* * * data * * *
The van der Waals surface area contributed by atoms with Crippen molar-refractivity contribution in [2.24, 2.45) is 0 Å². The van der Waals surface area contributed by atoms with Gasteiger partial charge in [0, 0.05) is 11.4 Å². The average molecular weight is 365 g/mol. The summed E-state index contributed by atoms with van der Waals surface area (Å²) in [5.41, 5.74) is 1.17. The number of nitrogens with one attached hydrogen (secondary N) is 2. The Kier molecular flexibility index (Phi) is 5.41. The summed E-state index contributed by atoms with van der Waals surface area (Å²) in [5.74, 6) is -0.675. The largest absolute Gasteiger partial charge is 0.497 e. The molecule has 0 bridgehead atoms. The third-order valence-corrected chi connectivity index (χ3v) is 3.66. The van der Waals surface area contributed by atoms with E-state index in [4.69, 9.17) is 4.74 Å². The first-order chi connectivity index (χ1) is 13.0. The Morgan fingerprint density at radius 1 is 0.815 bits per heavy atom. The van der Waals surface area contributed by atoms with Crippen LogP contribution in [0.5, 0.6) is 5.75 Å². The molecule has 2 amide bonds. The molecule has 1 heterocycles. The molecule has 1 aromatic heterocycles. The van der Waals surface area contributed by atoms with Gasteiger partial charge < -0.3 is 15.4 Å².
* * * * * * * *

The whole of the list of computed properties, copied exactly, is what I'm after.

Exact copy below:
The van der Waals surface area contributed by atoms with Crippen molar-refractivity contribution in [2.24, 2.45) is 0 Å². The van der Waals surface area contributed by atoms with Gasteiger partial charge in [0, 0.05) is 11.4 Å². The average molecular weight is 365 g/mol. The summed E-state index contributed by atoms with van der Waals surface area (Å²) in [5.41, 5.74) is 1.17. The number of nitrogens with one attached hydrogen (secondary N) is 2. The Kier molecular flexibility index (Phi) is 5.41. The summed E-state index contributed by atoms with van der Waals surface area (Å²) in [5.74, 6) is -0.675. The largest absolute Gasteiger partial charge is 0.497 e. The molecule has 0 bridgehead atoms. The third-order valence-corrected chi connectivity index (χ3v) is 3.66. The van der Waals surface area contributed by atoms with E-state index in [4.69, 9.17) is 4.74 Å². The first-order chi connectivity index (χ1) is 13.0. The Morgan fingerprint density at radius 1 is 0.815 bits per heavy atom. The van der Waals surface area contributed by atoms with Crippen LogP contribution in [0.5, 0.6) is 5.75 Å². The molecule has 2 amide bonds. The molecule has 1 heterocycles. The molecule has 1 aromatic heterocycles. The van der Waals surface area contributed by atoms with Gasteiger partial charge < -0.3 is 15.4 Å².